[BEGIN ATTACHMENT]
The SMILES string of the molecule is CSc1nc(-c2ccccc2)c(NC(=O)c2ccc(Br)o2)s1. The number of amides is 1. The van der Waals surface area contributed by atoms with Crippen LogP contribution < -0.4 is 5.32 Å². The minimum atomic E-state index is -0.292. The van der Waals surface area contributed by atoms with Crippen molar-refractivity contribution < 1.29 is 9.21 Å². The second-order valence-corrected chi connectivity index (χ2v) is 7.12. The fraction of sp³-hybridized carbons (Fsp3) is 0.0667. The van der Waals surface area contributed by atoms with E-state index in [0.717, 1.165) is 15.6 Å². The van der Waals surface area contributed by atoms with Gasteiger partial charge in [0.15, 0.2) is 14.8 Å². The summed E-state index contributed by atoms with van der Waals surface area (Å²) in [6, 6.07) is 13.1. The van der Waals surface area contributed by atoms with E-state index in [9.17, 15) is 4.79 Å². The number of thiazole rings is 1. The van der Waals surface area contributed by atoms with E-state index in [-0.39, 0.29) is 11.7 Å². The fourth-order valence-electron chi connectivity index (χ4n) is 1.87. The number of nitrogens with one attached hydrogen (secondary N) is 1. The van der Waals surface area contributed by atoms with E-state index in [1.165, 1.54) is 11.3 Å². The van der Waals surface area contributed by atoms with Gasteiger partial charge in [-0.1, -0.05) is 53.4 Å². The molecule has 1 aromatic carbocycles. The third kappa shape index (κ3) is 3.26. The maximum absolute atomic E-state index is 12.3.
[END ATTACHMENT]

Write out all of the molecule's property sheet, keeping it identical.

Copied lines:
The SMILES string of the molecule is CSc1nc(-c2ccccc2)c(NC(=O)c2ccc(Br)o2)s1. The number of amides is 1. The van der Waals surface area contributed by atoms with Crippen LogP contribution < -0.4 is 5.32 Å². The minimum atomic E-state index is -0.292. The van der Waals surface area contributed by atoms with Crippen molar-refractivity contribution < 1.29 is 9.21 Å². The second-order valence-corrected chi connectivity index (χ2v) is 7.12. The fraction of sp³-hybridized carbons (Fsp3) is 0.0667. The van der Waals surface area contributed by atoms with E-state index in [0.717, 1.165) is 15.6 Å². The van der Waals surface area contributed by atoms with Gasteiger partial charge in [0.15, 0.2) is 14.8 Å². The summed E-state index contributed by atoms with van der Waals surface area (Å²) in [6, 6.07) is 13.1. The van der Waals surface area contributed by atoms with E-state index in [9.17, 15) is 4.79 Å². The number of thiazole rings is 1. The van der Waals surface area contributed by atoms with E-state index in [-0.39, 0.29) is 11.7 Å². The fourth-order valence-electron chi connectivity index (χ4n) is 1.87. The number of nitrogens with one attached hydrogen (secondary N) is 1. The van der Waals surface area contributed by atoms with E-state index in [1.165, 1.54) is 11.3 Å². The van der Waals surface area contributed by atoms with Gasteiger partial charge in [-0.1, -0.05) is 53.4 Å². The molecule has 1 aromatic carbocycles. The third kappa shape index (κ3) is 3.26. The maximum absolute atomic E-state index is 12.3.